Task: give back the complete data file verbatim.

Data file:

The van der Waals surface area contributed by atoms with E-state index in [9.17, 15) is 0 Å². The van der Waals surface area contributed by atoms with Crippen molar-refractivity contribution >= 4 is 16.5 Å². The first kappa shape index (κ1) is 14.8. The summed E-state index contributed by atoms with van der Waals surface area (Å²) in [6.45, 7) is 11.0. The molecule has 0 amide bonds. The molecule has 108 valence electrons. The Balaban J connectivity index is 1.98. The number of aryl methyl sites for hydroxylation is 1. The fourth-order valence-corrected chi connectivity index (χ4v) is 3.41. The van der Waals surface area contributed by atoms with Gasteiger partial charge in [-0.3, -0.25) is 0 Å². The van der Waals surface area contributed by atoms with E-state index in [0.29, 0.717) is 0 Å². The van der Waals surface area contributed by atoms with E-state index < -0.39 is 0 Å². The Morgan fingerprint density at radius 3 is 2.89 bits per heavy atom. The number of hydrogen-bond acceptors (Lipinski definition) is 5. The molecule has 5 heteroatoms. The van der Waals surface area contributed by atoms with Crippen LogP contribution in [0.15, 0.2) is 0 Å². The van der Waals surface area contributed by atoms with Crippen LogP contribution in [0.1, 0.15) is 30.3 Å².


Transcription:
The van der Waals surface area contributed by atoms with E-state index in [9.17, 15) is 0 Å². The van der Waals surface area contributed by atoms with Crippen molar-refractivity contribution >= 4 is 16.5 Å². The first kappa shape index (κ1) is 14.8. The summed E-state index contributed by atoms with van der Waals surface area (Å²) in [6.45, 7) is 11.0. The molecule has 0 amide bonds. The molecule has 108 valence electrons. The Balaban J connectivity index is 1.98. The number of aryl methyl sites for hydroxylation is 1. The fourth-order valence-corrected chi connectivity index (χ4v) is 3.41. The van der Waals surface area contributed by atoms with Gasteiger partial charge in [-0.3, -0.25) is 0 Å². The van der Waals surface area contributed by atoms with E-state index in [0.29, 0.717) is 0 Å². The van der Waals surface area contributed by atoms with E-state index < -0.39 is 0 Å². The Morgan fingerprint density at radius 3 is 2.89 bits per heavy atom. The number of hydrogen-bond acceptors (Lipinski definition) is 5. The molecule has 5 heteroatoms. The van der Waals surface area contributed by atoms with Crippen LogP contribution in [0.15, 0.2) is 0 Å². The van der Waals surface area contributed by atoms with Crippen LogP contribution in [0.1, 0.15) is 30.3 Å².